International Women’s Day is an apt occasion to emphasise that equal representation and participation of women at decision-making tables at all levels should be a top priority to serve the true purpose of the 2030 Agenda in the fight against climate change
The month of March being celebrated as Women’s History Month is not just a calendar ritual. It reminds us of a past when women fought for everything that has been achieved, bringing us to this point in time where we are. It should also act as a wake-up call reminding us of the urgency in recognising the importance of women’s role in building a sustainable world for future generations. Without making strides in reducing inequalities based on gender, a sustainable future will remain a distant dream.
So, why must women be empowered to work as educators and leaders in climate action? They take on the roles of caring and nurturing across communities globally and yet their place at the table, when it comes to taking care of our planet, is insignificant currently. Making up 51 per cent of the planet’s population, women in all societies respond effectively in times of crisis and work actively towards creation of a more just world.
Women, among other marginalised communities, are also the most affected by climate change. Unless they are involved in the design and implementation of climate response actions through local community advisory boards and beyond, policies and regulations will never be as efficient and effective as they should be.
We should also acknowledge the edge that women bring to the table. Women possess innate knowledge and develop experience, particularly at the local level and around their community backyards, making them rich sources of climate awareness. Globally, there must be a move towards recognising the wealth of knowledge that indigenous women have about their environment.
The achievement of many of the Sustainable Development Goals (SDGs), including Goal 13 (Climate Action) and Goal 15 (Life On Land), lies in the hands of the locals. For example, we know that forests prosper when indigenous land rights are respected since they will ensure less deforestation. These forests and ocean backyards are habitats of tribal and local populations who know how much they contribute towards mitigating climate change. Equal opportunities must be given to these indigenous communities, particularly their women, to bring this traditional knowledge to the forefront. The key here is to bridge the gap between scientific data and traditional knowledge. There is an urgent need to do that by putting coastal communities, tribal communities, farmers and other indigenous people in the driving seat of climate disaster management.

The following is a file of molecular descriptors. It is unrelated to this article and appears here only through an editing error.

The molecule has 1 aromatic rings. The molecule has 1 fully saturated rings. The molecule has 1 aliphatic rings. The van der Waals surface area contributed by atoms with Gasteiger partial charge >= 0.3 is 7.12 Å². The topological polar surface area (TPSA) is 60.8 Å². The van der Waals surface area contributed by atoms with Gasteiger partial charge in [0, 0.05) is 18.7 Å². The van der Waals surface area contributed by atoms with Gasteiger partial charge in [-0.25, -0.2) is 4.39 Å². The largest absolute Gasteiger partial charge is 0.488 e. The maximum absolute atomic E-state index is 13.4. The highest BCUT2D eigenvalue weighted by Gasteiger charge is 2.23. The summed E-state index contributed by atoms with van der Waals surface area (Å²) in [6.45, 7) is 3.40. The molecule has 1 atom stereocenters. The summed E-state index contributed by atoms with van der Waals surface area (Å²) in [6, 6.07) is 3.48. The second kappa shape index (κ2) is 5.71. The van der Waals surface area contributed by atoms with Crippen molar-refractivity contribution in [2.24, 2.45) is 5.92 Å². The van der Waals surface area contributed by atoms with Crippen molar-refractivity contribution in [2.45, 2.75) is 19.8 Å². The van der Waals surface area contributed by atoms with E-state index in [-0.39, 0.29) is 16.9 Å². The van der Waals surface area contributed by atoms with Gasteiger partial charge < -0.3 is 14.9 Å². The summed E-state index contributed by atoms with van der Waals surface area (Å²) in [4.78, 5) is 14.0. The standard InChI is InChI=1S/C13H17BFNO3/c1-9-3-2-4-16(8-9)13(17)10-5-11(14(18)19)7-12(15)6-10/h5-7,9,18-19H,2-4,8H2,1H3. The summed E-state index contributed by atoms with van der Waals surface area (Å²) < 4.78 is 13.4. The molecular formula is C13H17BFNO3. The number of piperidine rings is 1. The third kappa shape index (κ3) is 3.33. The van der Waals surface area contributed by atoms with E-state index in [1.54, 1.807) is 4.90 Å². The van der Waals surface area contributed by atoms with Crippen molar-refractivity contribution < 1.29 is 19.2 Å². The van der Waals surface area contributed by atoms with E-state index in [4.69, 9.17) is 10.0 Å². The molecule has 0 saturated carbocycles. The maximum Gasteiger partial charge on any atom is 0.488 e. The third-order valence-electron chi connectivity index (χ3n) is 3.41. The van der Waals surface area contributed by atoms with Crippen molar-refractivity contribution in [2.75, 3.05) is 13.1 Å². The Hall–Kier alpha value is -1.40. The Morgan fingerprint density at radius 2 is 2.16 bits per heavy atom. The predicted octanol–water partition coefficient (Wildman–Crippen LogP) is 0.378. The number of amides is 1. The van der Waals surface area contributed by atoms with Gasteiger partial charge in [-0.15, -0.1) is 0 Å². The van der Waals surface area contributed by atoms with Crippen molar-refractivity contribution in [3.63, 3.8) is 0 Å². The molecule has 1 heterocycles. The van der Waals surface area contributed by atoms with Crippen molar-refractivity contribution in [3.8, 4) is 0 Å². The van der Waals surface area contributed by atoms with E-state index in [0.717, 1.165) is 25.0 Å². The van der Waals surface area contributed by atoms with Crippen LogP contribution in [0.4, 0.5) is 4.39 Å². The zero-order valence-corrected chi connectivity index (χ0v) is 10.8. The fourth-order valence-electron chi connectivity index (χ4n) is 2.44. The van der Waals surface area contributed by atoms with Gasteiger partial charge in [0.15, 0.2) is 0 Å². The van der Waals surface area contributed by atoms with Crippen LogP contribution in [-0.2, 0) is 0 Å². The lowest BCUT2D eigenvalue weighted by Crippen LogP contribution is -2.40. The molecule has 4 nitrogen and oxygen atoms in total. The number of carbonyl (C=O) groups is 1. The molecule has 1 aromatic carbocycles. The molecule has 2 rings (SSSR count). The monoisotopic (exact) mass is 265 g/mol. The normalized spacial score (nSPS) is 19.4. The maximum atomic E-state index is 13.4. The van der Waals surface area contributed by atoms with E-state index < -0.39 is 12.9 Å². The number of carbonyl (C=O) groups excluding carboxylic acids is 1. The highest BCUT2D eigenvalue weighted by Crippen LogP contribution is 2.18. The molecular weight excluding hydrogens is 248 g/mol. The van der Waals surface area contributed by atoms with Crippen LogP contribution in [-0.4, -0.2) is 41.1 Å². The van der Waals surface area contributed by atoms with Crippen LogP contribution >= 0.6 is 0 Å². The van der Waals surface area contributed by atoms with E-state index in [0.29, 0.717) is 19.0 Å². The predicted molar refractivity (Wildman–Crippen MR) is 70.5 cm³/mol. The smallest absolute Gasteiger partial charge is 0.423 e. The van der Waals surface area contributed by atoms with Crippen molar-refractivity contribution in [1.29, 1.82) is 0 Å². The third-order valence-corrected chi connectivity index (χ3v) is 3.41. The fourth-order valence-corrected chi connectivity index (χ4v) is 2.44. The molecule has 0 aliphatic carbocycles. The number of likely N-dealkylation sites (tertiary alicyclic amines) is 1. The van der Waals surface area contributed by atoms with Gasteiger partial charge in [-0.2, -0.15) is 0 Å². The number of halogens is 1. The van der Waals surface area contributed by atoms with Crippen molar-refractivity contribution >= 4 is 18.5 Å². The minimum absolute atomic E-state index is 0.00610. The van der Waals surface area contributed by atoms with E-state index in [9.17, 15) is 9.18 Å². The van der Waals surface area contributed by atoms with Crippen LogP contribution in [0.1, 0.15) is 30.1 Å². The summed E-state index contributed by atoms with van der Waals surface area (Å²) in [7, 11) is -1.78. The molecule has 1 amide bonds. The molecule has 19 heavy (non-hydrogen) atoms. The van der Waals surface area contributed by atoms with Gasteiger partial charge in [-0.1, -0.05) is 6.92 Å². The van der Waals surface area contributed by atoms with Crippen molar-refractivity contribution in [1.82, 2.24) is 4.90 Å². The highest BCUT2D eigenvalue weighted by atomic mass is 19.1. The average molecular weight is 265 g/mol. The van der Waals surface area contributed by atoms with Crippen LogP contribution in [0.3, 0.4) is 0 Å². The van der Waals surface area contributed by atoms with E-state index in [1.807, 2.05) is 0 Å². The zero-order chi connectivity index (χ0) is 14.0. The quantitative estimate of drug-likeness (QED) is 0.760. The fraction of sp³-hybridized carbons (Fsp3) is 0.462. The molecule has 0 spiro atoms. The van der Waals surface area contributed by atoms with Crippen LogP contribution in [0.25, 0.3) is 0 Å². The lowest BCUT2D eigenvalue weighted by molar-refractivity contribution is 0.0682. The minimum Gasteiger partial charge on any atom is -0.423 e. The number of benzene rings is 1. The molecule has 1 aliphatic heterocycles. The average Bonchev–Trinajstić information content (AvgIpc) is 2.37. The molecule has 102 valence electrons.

Besides, we also need women to motivate men and encourage them to work together towards the fight against climate disasters. This is a fight where we need all hands on deck and working in isolation is not an option – neither for men, nor for women.
Leadership by women – and not just participation – is absolutely crucial to limit global warming under the 1.5°C mark. There should be global government policies to educate and empower women systemically for climate action. Sporadic efforts spread out in remote corners of the globe are not enough. We need more collective action. For example, climate organisations across the globe can conduct training and issue certifications for women candidates on a much bigger scale.
Another potential action point is making climate education and ocean literacy compulsory in schools to ignite an interest in the cause among the younger generations. This will help boys and girls understand the gravitas of the work that needs to be done, and will provide them equal opportunity to explore.
Finally, and most importantly, funding should be substantially increased for women-led organisations that are fighting the battle for cleaner ocean, air and land. For instance, our women farmers are not even aware of their rights to land, let alone have access to information about scientifically enhancing their crop production, or getting government funding. Widespread campaigns regarding available funds should be carried out across all strata of society. Female students should also get scholarships to develop job skills in spatial ocean science, mapping, digital technologies for climate solutions, renewable energy and oceanography.
A national campaign towards highlighting the rights of women as well as enhancing their capacity in climate action is needed in India When it is only our cities with their fast-paced infrastructure development that are highlighted in India’s sustainability narrative, it is at the cost of a huge opportunity in our villages, which can involve women. To serve the true purpose of the 2030 Agenda in the fight against climate change, equal representation and participation of women at decision-making tables at all levels should be a top priority.
(Elsie Gabriel is the founder of Young Environmentalists Programme Trust and is currently part of Women Climate Collective.)